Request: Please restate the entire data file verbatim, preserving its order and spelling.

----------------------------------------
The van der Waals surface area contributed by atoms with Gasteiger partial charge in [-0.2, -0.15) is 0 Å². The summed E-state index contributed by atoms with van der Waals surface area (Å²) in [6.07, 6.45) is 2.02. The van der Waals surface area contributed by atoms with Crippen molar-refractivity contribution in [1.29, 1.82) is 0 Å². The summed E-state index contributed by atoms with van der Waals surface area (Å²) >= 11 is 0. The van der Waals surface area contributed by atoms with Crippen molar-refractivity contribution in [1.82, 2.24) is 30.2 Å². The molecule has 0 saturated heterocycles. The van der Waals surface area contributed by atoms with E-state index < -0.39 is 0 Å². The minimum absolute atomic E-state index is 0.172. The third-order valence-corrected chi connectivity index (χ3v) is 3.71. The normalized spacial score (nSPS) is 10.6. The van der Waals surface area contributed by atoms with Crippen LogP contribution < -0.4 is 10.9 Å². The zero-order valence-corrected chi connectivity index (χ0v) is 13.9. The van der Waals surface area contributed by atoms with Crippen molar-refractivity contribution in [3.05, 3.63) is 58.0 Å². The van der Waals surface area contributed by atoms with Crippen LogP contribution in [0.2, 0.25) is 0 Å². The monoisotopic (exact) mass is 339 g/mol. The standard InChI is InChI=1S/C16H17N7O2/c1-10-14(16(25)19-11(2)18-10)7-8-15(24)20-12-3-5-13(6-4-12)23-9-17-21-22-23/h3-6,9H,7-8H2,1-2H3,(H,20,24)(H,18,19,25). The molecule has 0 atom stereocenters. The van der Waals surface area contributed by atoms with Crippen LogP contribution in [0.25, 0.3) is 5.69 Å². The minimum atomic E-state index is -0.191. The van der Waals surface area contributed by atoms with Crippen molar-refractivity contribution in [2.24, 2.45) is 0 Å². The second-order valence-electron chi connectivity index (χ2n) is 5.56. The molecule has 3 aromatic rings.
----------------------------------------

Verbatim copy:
The van der Waals surface area contributed by atoms with Gasteiger partial charge in [-0.2, -0.15) is 0 Å². The summed E-state index contributed by atoms with van der Waals surface area (Å²) in [6.07, 6.45) is 2.02. The van der Waals surface area contributed by atoms with Crippen molar-refractivity contribution in [1.29, 1.82) is 0 Å². The summed E-state index contributed by atoms with van der Waals surface area (Å²) >= 11 is 0. The van der Waals surface area contributed by atoms with Crippen molar-refractivity contribution in [1.82, 2.24) is 30.2 Å². The molecule has 0 saturated heterocycles. The van der Waals surface area contributed by atoms with E-state index < -0.39 is 0 Å². The minimum absolute atomic E-state index is 0.172. The third-order valence-corrected chi connectivity index (χ3v) is 3.71. The normalized spacial score (nSPS) is 10.6. The van der Waals surface area contributed by atoms with Crippen LogP contribution < -0.4 is 10.9 Å². The zero-order valence-corrected chi connectivity index (χ0v) is 13.9. The van der Waals surface area contributed by atoms with Crippen molar-refractivity contribution in [3.05, 3.63) is 58.0 Å². The van der Waals surface area contributed by atoms with Crippen LogP contribution in [0.2, 0.25) is 0 Å². The monoisotopic (exact) mass is 339 g/mol. The standard InChI is InChI=1S/C16H17N7O2/c1-10-14(16(25)19-11(2)18-10)7-8-15(24)20-12-3-5-13(6-4-12)23-9-17-21-22-23/h3-6,9H,7-8H2,1-2H3,(H,20,24)(H,18,19,25). The molecule has 0 atom stereocenters. The van der Waals surface area contributed by atoms with Crippen LogP contribution in [0.25, 0.3) is 5.69 Å². The minimum atomic E-state index is -0.191. The van der Waals surface area contributed by atoms with Crippen molar-refractivity contribution in [2.24, 2.45) is 0 Å². The second-order valence-electron chi connectivity index (χ2n) is 5.56. The molecule has 3 aromatic rings.